I am glad to hear that the radiation doesn’t hurt…those of us who have never gone through it, wonder, but it isn’t the sort of question we ever feel comfortable asking. I had no idea either, that it was so quick. I had visions of you spend hours there every day.

    14 days to go…almost there.

  • Julia

    I am glad you find the radiation a snap too. I had the same machine and I really got to know those fish and that turtle. Someone had written names for them on masking tape but the tape was peeling off when I got there and for the last few sessions, they were nameless. They had peeled the tape off so it wouldn’t fall on someone and startle them. And there is a real draft in there but I didn’t mind because I had cycled there and was all hot and sweaty so it was kind of nice. I liked the radiation, especially compared with the chemo. The technicians were efficient and cheerful and I was always in and out in record time.

    Ask them who painted the fish so then we’ll both know!

  • Deb, feel free to ask anything you want. I’m an open book. As for all your pokings and proddings, I hope they look everywhere and find nothing!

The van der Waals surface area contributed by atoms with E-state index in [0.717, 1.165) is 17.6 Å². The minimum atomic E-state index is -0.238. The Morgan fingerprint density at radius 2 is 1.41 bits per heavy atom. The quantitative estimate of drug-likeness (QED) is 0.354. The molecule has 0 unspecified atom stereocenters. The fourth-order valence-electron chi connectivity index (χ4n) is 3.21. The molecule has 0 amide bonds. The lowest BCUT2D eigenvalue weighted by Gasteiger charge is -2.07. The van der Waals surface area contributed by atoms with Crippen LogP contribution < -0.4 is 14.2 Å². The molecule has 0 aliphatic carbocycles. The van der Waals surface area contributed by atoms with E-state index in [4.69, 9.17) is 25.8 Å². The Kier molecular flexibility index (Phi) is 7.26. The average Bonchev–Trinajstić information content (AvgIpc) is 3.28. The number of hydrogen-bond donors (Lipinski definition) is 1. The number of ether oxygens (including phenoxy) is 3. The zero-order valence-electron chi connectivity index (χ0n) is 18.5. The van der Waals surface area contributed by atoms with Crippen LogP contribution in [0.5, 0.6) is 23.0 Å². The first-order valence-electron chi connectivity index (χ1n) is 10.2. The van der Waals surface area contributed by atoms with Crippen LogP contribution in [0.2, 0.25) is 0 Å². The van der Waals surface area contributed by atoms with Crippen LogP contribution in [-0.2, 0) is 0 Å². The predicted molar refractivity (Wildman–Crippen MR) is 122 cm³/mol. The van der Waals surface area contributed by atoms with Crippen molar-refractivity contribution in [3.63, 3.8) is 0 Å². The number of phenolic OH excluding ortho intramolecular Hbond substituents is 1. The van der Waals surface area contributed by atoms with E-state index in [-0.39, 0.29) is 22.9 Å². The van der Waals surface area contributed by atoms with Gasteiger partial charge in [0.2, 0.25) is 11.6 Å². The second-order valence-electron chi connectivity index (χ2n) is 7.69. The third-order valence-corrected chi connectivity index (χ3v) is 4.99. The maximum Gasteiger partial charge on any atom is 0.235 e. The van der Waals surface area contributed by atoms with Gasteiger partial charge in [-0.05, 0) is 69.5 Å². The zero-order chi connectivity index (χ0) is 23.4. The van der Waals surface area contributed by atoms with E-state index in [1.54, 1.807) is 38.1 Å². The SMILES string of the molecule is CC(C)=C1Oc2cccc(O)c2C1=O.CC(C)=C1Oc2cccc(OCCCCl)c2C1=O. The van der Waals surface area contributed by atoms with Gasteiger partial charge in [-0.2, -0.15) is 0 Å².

Julia, I was actually wondering if you’d had the same machine. We seem to be traveling the same circuit in many ways. Melanie (from the #18 team) is getting married today, by the way. I’ll ask about the painter on Tuesday.

  • Julia

    By another weird set of coincidences, a girlfriend I had in high school recently got diagnosed and she had her surgery on the same day I did, only a year later. Turns out her little lump (same size as mine) is triple negative and so they are talking chemo. We are in constant communication now. She lives in Florida, so I haven’t seen for in forever. I love email.

  • You are lucky to be having radiation at the Civic. Even though I live in the Glebe, mine was at the General. One day (which happened to be my birthday), I got to go the Civic and I liked the atmosphere much better. And I got to ride my bike!
    I think the plastic thingie is called a bolus.

  • XUP

    Isn’t it interesting that after all you’ve been through; all you’ve endured – the anxiety, pain, fear, the waiting, the surgeries, the not showering, etc., etc…. it’s the green marker that seems to be the last straw for you? But I know how something like that can become the symbol and focus of everything that went before.

  • Laurie – very lucky. The Civic is actually within walking distance for me. I like that I’ve recovered enough from my back problem to go to radiation on my own.

    XUP, it’s not the last straw. Just a minor irritation. I suspect that I’m only letting it get to me because I know I’m almost done. Up until now, I brushed aside all the small stuff because I had to save my energy for the big stuff. But now? I can afford to waste a little energy on the small stuff.

  • felonius bunk

    “within walking distance” has a nice ring to it